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August 24, 2018, 16:26 

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Santiago Lopez Castano
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1. Conservation error is rather high, nevertheless not terribile. The problem may come from initial/Boundary conditions. If your objective is having a URANS solution, try using implicit time stepping along with a high courant (~2). Also, perform many outer iterations if using pimple. It may be good idea to start the solver with a potential field. It may also be important to calculate the mesh peclet, and courant number, based on the potential field and some reference time scale. 2. For k and omega, independent from grid refinement and y+, you need wall functions. Depending on the particular implementation such wall functions may or may not switch from selfsimilar solutions, to empirical functions fitting some prescribed profile (power law, log law). Menter's komega sst proposes a zero gradient for k and omega at the wall, where the value at the first off the wall centroid is calculated according some formulae. One last thing: are the explanations given the product of some study you've done on the komega sst model implemented in OF? I also work on marine propellers, but have seen that accuracy on integral values (kt, kq) is more dependent on the y+ range along the blades and rudder, than the min/max y+ 

August 24, 2018, 16:34 

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There is not clear explanation provided by openfoam. My boundary/initial values for this simulation are based on experience of other people with the same y+ and solver shared in this forum. The y+ value I have considered is the average on the propeller surface and I believe the average should show a value which covers boundary layer successfully.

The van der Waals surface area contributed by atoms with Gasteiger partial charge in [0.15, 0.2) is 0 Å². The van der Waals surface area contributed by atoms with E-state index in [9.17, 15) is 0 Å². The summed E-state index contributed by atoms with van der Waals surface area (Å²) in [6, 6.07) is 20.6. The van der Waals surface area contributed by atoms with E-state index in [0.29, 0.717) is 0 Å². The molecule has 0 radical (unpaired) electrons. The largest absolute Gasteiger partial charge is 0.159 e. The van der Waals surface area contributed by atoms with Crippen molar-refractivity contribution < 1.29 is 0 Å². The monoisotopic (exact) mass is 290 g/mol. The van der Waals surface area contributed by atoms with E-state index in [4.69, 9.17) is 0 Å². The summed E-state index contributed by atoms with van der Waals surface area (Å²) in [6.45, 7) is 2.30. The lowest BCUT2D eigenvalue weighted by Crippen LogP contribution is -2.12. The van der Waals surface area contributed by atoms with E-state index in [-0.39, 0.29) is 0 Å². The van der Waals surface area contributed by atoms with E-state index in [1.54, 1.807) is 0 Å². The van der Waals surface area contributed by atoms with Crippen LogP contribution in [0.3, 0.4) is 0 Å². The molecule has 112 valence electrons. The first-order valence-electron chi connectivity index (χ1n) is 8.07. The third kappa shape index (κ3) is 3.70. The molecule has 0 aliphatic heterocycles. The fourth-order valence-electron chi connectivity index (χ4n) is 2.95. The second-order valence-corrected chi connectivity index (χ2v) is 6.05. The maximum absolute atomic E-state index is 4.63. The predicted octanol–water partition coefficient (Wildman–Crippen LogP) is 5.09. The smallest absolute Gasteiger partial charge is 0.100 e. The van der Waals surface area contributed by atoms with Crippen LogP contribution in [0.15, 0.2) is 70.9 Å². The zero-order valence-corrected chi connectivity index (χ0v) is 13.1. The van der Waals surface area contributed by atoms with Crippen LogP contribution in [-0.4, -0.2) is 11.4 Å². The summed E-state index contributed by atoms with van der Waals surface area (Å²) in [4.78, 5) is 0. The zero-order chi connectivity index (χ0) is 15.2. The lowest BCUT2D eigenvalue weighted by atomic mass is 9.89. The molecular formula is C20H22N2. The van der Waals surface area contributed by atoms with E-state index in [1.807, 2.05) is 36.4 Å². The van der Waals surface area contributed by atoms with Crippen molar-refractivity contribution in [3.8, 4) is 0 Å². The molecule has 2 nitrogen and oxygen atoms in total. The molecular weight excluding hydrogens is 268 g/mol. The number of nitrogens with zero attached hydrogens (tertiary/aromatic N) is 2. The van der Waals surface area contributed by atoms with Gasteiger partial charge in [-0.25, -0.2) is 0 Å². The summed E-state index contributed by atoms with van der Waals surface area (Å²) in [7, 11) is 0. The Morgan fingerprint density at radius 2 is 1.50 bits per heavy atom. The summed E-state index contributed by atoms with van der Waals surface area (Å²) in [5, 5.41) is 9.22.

August 25, 2018, 07:52 

#10  
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Santiago Lopez Castano
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Considering the mean as a metric for assesing the regime in which the solution of the boundary layer lies seems, to say the best, faulty. The mean may fall in the buffer region, maybe leading to the wrong conclusion that you might need to refine/decimate the nearwall grid. Maybe the distribution you have is very flat, giving the false impression that your solution may fall into the "twighlight" zone and forcing you to, most likely, refine. Commercial meshing packages (gridgen, CUBIT) allow for plotting the distribution of edge sizes on your mesh/regions of interest in an attempt to optimize things 

August 26, 2018, 03:49 

#11 
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Uwe Pilz
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> I think it is a very good idea and will solve the problem, but is it possible to use the results of lets say meshA as initial values for meshB, while the two meshes are different?
Of course. You read the results and make some interpolation of boundary values. All in all, you may have to do some manual work (with the pocket calculator). But it is not a complicated task in closer sense.
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Uwe Pilz  Die der Hauptbewegung überlagerte Schwankungsbewegung ist in ihren Einzelheiten so hoffnungslos kompliziert, daß ihre theoretische Berechnung aussichtslos erscheint. (Hermann Schlichting, 1950) 

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pimple, timestep, turbulence, yplus